Vela and team published in American Chemical Society’s Catalysis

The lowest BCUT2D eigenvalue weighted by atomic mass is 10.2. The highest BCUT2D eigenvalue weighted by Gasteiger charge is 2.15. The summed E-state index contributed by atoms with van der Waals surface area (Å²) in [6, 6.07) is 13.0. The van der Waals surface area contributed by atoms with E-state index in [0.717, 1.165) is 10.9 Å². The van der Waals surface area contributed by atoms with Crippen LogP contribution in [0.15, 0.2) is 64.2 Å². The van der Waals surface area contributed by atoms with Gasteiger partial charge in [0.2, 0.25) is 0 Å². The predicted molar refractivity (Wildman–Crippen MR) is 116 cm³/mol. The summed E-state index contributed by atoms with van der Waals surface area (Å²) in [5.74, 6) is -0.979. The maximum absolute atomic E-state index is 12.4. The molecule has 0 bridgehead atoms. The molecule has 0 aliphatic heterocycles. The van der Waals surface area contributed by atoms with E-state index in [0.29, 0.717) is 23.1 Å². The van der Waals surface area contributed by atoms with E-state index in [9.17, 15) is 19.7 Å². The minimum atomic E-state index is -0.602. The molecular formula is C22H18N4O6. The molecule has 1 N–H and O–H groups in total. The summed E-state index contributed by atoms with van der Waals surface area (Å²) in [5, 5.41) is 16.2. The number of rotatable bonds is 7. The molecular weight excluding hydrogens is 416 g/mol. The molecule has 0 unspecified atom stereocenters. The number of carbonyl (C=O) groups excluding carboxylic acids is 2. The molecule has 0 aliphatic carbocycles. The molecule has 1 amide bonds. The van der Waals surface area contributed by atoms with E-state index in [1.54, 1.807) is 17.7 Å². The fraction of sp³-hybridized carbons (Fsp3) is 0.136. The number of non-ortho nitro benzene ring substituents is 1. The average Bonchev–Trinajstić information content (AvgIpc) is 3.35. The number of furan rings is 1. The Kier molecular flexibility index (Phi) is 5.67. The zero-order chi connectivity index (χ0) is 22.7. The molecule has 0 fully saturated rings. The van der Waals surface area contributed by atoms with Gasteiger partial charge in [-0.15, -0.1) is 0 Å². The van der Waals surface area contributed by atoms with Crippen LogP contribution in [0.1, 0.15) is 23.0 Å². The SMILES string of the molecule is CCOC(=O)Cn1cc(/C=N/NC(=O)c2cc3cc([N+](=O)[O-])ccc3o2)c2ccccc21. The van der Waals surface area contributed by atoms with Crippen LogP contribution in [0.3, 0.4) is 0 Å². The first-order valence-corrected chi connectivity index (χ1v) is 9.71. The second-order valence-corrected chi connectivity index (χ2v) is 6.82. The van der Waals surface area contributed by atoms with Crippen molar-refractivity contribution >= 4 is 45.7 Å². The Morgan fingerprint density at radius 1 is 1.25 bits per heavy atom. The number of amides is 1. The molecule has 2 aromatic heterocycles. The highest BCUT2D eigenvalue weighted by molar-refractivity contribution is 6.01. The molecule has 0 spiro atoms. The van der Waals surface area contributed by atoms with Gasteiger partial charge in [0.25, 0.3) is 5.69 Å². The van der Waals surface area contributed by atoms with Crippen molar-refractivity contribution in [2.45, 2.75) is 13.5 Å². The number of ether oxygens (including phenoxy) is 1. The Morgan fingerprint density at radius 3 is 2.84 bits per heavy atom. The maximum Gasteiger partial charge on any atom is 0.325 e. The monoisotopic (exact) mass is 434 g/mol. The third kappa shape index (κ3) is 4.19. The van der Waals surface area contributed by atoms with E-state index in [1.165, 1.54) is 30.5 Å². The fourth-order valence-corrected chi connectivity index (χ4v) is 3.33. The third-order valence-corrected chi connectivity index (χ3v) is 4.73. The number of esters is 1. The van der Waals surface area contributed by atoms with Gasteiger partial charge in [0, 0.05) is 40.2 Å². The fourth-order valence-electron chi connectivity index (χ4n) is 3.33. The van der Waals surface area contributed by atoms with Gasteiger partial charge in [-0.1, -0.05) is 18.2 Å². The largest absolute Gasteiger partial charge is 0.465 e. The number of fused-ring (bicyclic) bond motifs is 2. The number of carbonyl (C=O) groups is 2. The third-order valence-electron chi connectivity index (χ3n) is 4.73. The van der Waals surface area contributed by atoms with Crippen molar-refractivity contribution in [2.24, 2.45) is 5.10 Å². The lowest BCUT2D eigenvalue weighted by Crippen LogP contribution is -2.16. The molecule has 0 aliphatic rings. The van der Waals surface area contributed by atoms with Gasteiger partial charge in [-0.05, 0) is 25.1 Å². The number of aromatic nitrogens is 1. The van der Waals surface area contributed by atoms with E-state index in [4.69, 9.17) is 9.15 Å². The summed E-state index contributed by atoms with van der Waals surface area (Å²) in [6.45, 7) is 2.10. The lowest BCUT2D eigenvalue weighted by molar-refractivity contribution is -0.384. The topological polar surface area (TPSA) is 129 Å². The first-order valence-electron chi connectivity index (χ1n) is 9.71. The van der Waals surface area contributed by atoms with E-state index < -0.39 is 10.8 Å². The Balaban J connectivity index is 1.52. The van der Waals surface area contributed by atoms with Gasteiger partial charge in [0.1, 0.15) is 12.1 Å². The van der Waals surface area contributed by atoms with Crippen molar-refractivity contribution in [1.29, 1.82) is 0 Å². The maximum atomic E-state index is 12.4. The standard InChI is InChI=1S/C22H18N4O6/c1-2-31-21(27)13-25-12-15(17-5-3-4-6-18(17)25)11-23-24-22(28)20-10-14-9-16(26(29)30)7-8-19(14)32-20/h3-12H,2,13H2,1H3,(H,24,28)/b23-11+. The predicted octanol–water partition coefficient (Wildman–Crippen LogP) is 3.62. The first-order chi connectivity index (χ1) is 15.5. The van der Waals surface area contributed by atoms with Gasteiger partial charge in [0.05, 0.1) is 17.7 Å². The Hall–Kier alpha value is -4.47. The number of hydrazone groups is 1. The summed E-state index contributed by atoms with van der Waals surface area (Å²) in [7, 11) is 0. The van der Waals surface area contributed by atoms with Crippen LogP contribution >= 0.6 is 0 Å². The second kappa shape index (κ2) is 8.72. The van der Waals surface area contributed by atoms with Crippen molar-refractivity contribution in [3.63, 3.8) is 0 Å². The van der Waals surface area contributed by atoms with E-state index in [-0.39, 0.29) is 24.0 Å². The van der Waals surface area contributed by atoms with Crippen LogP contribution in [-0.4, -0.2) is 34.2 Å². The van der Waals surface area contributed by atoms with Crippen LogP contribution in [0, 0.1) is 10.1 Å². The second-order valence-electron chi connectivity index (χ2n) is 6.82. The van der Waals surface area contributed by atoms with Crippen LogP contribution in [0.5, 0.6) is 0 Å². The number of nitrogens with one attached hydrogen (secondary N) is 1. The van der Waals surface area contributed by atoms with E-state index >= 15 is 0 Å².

Motivated by increased awareness about nitrate contamination of surface waters and its deleterious effects in human and animal health, we sought an alternative, non-noble metal catalyst for the chemical degradation of nitrate. First-row transition metal phosphides recently emerged as excellent alternatives for hydrogen evolution and hydrotreating reactions. We demonstrate that a key member of this family, Ni2P readily hydrogenates nitrate (NO3-) to ammonia (NH3) near ambient conditions with very high selectivity (96%). One of the few non-precious metal-based catalysts for this transformation, and among ca. 1% of catalysts with NH3 selectivity, Ni2P can be recycled multiple times with limited loss of activity. Both nitrite (NO2-) and nitric oxide (NO) interme-diates are also hydrogenated. Density functional theory (DFT) indicates that—in the absence of a catalyst—nitrite hydrogenation is the reaction bottleneck. A variety of adsorbates (H, O, N, NO) induce surface reconstruction with top-layer Ni-rich surface stoi-chiometry. Critically, H saturation coverage on Ni2P(001) is only ca. 3 nm-2, significantly less than that on Pd(111) and Ni(111) of ca. 15-18 nm-2, which may play a key role in allowing coadsorption of NOx-. The ability of Earth-abundant, binary metal phos-phides such as Ni2P to catalyze nitrate hydrogenation could transform and help us better understand the basic science behind catalytic hydrogenation and, in turn, advance the next generation of oxyanion removal technologies.